The average Texas resident has a credit score of 656, which is considered fair but not good, and has $6,902 in revolving debt according to figures from Experian. The consumer credit reporting agency’s annual State of Credit report reveals a growing North-South divide. Minnesota residents top the list with an average score of 709 while Mississippi residents have the nation’s lowest average credit scores. Experts are not surprised by the data as credit scores have been following this trend for about two decades.

The Experian report also provides insights into why consumers find it so difficult to improve their credit scores. Borrowers who are struggling financially generally have lower credit card limits and therefore use more of the revolving debt available to them. This can have a profound effect on credit scores even when monthly payments are made on time. More affluent borrowers may have better credit scores despite owing more money to credit card companies because their spending limits are much higher.

Maintaining a high credit score involves making payments on time and using only about 25 percent of the revolving debt available. However, this can be difficult for individuals or families who are struggling to make ends meet. Average credit scores conceal a rift between the affluent and those less well off. According to Experian’s figures, 22.3 percent of Americans have credit scores of 781 or higher while 19.8 percent of the nation’s consumers have scores of 600 or less.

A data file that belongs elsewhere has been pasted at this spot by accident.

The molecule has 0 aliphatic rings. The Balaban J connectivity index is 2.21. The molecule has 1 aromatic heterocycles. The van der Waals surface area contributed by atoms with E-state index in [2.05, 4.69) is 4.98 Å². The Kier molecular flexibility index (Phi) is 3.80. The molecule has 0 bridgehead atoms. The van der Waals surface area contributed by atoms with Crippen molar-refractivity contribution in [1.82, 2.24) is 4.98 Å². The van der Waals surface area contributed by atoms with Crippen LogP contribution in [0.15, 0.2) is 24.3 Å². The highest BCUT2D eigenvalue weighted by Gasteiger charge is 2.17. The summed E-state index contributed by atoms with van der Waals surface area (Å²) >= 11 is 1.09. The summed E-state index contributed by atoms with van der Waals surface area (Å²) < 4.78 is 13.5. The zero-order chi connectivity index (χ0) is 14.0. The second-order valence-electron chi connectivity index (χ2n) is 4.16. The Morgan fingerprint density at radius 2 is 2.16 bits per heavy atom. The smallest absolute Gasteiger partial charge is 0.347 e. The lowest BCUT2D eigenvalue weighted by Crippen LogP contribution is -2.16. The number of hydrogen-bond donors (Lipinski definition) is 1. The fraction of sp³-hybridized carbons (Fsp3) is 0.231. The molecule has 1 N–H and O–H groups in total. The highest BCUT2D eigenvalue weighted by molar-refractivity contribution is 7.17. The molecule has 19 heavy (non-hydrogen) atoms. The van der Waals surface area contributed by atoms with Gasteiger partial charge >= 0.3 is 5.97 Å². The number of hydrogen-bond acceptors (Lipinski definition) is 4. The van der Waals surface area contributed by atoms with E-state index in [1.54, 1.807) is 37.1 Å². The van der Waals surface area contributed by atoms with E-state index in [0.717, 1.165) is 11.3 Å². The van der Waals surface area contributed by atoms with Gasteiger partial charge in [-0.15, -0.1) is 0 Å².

Individuals and families with unmanageable financial situations often struggle for months or even years before exploring their debt relief options. This is largely due to the myriad myths surrounding personal bankruptcy. Attorneys with experience in this area may help dispel these misconceptions and explain that bankruptcy laws are designed to provide fresh starts and not punish poor decisions. Attorneys might also point out that filing a Chapter 7 or Chapter 13 bankruptcy puts an end to creditor harassment and stops lenders from garnishing paychecks.